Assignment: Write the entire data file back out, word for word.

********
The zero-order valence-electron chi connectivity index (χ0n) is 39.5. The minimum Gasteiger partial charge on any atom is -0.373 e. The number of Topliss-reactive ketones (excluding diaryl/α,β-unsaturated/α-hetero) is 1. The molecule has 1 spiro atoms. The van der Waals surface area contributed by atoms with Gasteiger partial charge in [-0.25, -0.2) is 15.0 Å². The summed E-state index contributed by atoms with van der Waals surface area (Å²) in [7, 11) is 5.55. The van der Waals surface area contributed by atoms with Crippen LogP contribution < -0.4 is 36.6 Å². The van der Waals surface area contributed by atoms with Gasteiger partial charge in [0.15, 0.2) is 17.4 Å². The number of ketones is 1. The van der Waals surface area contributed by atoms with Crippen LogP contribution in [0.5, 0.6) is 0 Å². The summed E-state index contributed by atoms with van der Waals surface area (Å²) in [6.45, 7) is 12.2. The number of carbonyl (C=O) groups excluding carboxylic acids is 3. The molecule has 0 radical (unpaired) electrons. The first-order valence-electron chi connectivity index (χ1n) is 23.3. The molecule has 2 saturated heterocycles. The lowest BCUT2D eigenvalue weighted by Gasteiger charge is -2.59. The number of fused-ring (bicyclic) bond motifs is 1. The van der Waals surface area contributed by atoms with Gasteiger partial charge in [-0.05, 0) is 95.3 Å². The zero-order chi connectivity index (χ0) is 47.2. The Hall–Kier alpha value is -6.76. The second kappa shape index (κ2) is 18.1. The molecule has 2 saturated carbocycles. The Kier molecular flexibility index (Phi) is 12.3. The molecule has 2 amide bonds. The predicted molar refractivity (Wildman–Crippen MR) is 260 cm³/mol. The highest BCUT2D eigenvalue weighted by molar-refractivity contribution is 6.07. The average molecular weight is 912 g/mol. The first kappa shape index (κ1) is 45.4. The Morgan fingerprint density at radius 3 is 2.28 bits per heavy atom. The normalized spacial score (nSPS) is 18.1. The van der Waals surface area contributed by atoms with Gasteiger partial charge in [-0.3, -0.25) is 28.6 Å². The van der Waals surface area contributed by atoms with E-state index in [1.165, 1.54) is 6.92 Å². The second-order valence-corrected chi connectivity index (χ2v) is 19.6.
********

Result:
The zero-order valence-electron chi connectivity index (χ0n) is 39.5. The minimum Gasteiger partial charge on any atom is -0.373 e. The number of Topliss-reactive ketones (excluding diaryl/α,β-unsaturated/α-hetero) is 1. The molecule has 1 spiro atoms. The van der Waals surface area contributed by atoms with Gasteiger partial charge in [-0.25, -0.2) is 15.0 Å². The summed E-state index contributed by atoms with van der Waals surface area (Å²) in [7, 11) is 5.55. The van der Waals surface area contributed by atoms with Crippen LogP contribution < -0.4 is 36.6 Å². The van der Waals surface area contributed by atoms with Gasteiger partial charge in [0.15, 0.2) is 17.4 Å². The number of ketones is 1. The van der Waals surface area contributed by atoms with Crippen LogP contribution in [0.5, 0.6) is 0 Å². The summed E-state index contributed by atoms with van der Waals surface area (Å²) in [6.45, 7) is 12.2. The number of carbonyl (C=O) groups excluding carboxylic acids is 3. The molecule has 0 radical (unpaired) electrons. The first-order valence-electron chi connectivity index (χ1n) is 23.3. The molecule has 2 saturated heterocycles. The lowest BCUT2D eigenvalue weighted by Gasteiger charge is -2.59. The number of fused-ring (bicyclic) bond motifs is 1. The van der Waals surface area contributed by atoms with Gasteiger partial charge in [-0.05, 0) is 95.3 Å². The zero-order chi connectivity index (χ0) is 47.2. The Hall–Kier alpha value is -6.76. The second kappa shape index (κ2) is 18.1. The molecule has 2 saturated carbocycles. The Kier molecular flexibility index (Phi) is 12.3. The molecule has 2 amide bonds. The predicted molar refractivity (Wildman–Crippen MR) is 260 cm³/mol. The highest BCUT2D eigenvalue weighted by molar-refractivity contribution is 6.07. The average molecular weight is 912 g/mol. The first kappa shape index (κ1) is 45.4. The Morgan fingerprint density at radius 3 is 2.28 bits per heavy atom. The normalized spacial score (nSPS) is 18.1. The van der Waals surface area contributed by atoms with Gasteiger partial charge in [-0.3, -0.25) is 28.6 Å². The van der Waals surface area contributed by atoms with E-state index in [1.165, 1.54) is 6.92 Å². The second-order valence-corrected chi connectivity index (χ2v) is 19.6.